"In the process of erections, you have arterial vasodilation, which is what leads to the increased blood," Masterson explained. "People who have chronically high blood pressures don't have that same ability for arterial dilation."
In addition, many blood pressure medications include ED as a side effect, because they reduce blood pressure and may divert blood flow to other areas of the body.
Hypertension, high cholesterol, diabetes and smoking all contribute to atherosclerosis, the build-up of plaque in the walls of the arteries, which obstructs blood flow.
How to prevent issues with circulation and erectile dysfunction
Burnett recommends men protect their vascular health by making healthy lifestyle choices and avoiding smoking.
"Cigarette smoking is a good example of an adverse vascular condition that can lead to vascular damage throughout the body and also contribute to erectile dysfunction," he said.
Exercise regularly, eat a balanced diet with minimal fatty and processed foods, and keep cholesterol levels under control. They all lead to good vascular health. In short, what's healthy for the heart is healthy for the penis.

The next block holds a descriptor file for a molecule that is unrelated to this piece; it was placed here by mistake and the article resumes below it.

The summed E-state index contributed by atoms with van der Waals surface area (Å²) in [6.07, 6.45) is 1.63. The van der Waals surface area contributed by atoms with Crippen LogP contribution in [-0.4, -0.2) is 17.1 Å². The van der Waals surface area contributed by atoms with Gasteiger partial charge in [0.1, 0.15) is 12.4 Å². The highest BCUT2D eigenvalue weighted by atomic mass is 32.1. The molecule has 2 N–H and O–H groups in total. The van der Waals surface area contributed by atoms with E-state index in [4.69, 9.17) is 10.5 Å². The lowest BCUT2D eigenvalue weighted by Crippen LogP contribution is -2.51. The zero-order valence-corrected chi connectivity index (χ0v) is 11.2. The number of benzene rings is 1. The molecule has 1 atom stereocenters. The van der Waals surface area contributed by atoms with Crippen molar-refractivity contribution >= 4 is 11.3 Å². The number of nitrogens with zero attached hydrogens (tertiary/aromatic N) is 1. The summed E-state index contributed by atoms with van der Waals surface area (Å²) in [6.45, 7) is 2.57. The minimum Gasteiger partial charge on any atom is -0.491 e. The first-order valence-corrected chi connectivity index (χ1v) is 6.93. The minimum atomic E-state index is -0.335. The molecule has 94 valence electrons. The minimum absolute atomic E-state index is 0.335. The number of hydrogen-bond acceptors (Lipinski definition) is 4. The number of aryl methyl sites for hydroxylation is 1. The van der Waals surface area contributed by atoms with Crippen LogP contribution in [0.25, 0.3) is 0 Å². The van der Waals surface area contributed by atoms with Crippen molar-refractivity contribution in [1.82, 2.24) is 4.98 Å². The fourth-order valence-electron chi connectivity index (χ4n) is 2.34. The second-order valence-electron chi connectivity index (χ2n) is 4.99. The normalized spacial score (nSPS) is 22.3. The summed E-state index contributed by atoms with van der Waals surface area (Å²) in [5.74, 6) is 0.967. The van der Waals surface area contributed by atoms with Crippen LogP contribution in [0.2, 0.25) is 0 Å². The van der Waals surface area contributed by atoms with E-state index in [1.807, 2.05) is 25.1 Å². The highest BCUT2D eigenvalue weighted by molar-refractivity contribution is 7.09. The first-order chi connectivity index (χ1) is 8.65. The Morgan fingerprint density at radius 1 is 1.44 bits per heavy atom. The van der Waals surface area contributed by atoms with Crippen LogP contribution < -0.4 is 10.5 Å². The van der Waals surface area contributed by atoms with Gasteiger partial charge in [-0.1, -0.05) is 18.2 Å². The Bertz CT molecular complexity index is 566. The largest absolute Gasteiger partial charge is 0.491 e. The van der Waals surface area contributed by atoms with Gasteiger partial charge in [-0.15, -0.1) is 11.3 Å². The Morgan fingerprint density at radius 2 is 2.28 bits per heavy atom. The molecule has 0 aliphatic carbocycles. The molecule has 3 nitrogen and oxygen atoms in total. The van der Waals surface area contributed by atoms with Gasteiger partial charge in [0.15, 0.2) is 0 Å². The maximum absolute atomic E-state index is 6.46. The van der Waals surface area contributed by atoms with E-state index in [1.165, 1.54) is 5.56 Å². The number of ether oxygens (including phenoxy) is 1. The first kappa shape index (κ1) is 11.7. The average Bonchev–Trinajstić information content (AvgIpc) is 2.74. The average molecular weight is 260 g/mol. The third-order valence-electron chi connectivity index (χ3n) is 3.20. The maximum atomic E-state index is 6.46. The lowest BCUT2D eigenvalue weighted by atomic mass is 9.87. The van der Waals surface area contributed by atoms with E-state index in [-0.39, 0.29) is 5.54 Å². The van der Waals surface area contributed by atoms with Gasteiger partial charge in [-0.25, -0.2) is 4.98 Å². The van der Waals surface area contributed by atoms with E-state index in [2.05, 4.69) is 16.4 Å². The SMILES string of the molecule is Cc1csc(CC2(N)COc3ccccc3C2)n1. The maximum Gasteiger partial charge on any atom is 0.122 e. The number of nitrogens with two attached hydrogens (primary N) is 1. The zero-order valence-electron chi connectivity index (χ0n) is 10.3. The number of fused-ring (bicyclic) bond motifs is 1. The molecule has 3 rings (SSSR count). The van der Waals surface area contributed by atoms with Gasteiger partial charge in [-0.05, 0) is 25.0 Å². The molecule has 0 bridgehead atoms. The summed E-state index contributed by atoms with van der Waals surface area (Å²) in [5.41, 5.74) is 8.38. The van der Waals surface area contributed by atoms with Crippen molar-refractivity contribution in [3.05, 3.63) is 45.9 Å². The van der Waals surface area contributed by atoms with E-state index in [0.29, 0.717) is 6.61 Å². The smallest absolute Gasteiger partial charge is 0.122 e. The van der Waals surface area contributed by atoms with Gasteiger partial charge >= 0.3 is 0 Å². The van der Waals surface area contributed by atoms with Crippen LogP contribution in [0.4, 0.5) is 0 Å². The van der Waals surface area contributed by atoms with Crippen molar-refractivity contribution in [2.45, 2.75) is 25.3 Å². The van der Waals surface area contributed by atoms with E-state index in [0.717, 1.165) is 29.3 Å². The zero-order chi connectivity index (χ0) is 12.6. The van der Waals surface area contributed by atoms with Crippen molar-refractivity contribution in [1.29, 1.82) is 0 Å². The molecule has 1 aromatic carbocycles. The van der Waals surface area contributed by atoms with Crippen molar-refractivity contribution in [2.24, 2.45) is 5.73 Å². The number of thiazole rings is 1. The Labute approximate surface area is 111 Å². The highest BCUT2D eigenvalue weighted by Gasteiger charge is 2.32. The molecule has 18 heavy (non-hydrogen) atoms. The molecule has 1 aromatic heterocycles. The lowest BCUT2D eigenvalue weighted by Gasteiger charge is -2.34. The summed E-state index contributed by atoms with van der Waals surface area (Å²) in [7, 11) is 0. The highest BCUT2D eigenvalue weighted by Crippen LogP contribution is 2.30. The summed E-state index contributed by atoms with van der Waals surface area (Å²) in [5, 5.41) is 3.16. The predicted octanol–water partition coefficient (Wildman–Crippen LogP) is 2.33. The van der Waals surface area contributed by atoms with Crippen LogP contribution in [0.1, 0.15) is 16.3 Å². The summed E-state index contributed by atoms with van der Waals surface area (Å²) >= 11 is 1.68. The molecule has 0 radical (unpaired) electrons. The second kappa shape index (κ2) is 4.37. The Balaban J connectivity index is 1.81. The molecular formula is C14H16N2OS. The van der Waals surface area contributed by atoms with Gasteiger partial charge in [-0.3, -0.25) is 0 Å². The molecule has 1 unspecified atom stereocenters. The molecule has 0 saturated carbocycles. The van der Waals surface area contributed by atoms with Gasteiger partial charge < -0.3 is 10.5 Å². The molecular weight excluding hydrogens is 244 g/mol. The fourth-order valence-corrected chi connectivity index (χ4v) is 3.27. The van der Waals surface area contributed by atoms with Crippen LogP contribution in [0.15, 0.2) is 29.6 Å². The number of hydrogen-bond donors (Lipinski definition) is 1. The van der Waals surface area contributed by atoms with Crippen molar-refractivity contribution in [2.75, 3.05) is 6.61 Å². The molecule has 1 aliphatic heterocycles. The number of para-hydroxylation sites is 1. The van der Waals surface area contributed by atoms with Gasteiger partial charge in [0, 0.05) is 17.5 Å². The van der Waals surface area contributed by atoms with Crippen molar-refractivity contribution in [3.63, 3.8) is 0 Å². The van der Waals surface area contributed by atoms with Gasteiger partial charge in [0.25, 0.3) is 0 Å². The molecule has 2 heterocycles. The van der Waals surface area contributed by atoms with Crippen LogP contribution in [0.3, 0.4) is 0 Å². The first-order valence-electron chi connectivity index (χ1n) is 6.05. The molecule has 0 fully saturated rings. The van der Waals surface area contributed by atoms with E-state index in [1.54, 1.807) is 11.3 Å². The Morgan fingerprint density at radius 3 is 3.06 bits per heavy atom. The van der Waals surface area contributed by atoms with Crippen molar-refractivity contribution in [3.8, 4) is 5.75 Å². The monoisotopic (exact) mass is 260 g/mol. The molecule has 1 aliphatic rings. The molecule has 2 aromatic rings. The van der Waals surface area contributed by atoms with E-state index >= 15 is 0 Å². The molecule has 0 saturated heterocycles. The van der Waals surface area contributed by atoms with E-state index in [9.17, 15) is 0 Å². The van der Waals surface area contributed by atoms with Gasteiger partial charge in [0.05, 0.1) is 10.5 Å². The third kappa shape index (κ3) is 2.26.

"Don't even try to get to the point where you need the medications," Masterson said. "Diet, exercise, and avoiding smoking are the obvious answers to a good, healthy, long life. But they can sometimes be the hardest."
Avoid developing high blood pressure and diabetes, and you'll be in a much better place, he said.
A nice part about being a urologist, Hsieh admitted, is that he's in a unique position to encourage men to make lifestyle changes.
"If you tell him, 'If you don't quit smoking and you don't lose weight, you're never gonna get your erection back.' That's a thing that motivates guys," he said. "That's the interesting part about ED or sexual problems—we care about it, even though we should probably care about our heart and strokes and all that stuff, too."
Doctors who treat men with ED should take that opportunity to help them improve their overall health and not just say, "Here's Viagra, and get out of here," Hsieh said.
"Guys are lazy; we don't want to see doctors for anything," he added. "But sometimes, ED is the thing that gets people motivated."